A three-year study of nearly 500 participants was the first to compare two treatment targets for LDL ("bad") cholesterol and systolic blood pressure levels in people with diabetes.
To assess the impact of treatments on the participants‘ cardiovascular health, researchers used ultrasound to measure the thickness of their carotid (neck) arteries. Ultrasound was also used to measure the size and function of the left ventricle, which is the heart‘s main pumping chamber. Among participants who were given aggressive treatment, carotid artery thickness measurements were significantly lower.
Aggressive treatment measures included Food and Drug Administration-approved blood pressure and cholesterol medications. Participants were also encouraged to follow lifestyle approaches -- such as following a heart-healthy eating plan, being physically active, maintaining a healthy weight, and not smoking -- to lower their blood pressure and cholesterol. Don’t you just love their definition of aggressive treatment measures? How about just spelling out exactly what this really means: more drugs and at higher doses.
These guys are so amazingly clueless about implementing aggressive NATURAL therapies that will actually treat the cause of the problem and permanently eliminate it.
Yes, what the researchers found was that in order to lower your cholesterol and blood pressure levels down to extremely low targets (that have likely not been proven to be beneficial anyway), you need to take drugs, and lots of them.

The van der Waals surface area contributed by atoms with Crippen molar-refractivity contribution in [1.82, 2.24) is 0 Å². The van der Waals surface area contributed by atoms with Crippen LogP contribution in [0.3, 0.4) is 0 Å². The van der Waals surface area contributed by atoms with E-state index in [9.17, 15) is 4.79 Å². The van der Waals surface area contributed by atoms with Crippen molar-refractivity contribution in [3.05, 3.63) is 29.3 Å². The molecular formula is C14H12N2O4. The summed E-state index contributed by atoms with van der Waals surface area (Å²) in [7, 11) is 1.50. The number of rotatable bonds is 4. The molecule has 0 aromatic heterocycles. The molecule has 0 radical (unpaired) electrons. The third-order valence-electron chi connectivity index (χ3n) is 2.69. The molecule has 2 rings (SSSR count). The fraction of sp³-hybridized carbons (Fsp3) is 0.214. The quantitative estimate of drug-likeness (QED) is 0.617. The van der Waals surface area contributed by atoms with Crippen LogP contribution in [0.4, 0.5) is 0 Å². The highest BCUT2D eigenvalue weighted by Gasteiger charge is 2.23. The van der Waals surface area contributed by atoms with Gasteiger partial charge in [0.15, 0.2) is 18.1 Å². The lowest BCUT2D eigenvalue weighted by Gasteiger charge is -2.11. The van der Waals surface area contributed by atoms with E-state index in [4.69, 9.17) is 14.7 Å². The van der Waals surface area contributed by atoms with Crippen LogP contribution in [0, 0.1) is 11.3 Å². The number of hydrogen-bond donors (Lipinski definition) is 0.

This is the perfect conclusion for a study whose treatment methods included medications donated by three pharmaceutical companies: First Horizon Pharmacy, Merck, and Pfizer.
What’s Wrong With This Picture?
This study represents a perfect example of what is wrong with conventional medicine on so many levels. It reminds me of the classic analogy of cutting off your nose to spite your face, because when you take dangerous medications to “control” diseases that are largely lifestyle based, believe me you are not doing yourself any favors.
What’s wrong with these medications? Enough to fill a book, so I’ll just highlight some of the major things you should know.
- High Blood Pressure Drugs: Over 100 anti-hypertensive drugs have been approved, yet high blood pressure continues to plague an unsettling number of people. Meanwhile, a study published in the British Medical Journal found that 97 percent of patients taking antihypertensive medications had suffered from significant side effects!
So not only are they not that effective at controlling blood pressure, they’re fraught with side effects.
- Cholesterol Drugs: Statin cholesterol-lowering drugs have been shown to cause nerve damage and to greatly impair memory. One reason that statin drugs have these various serious side effects is that they work by inhibiting a vital enzyme that manufactures cholesterol in your liver. However, the same enzyme is used to manufacture coenzyme Q10 (CoQ10).
Almost all people taking statins become depleted in CoQ10 eventually -- those patients who start with relatively low CoQ10 levels (the elderly and patients with heart failure) begin to manifest signs and symptoms of CoQ10 deficiency relatively rapidly. What are the symptoms? Fatigue, muscle weakness, soreness, and … heart failure. Enough said.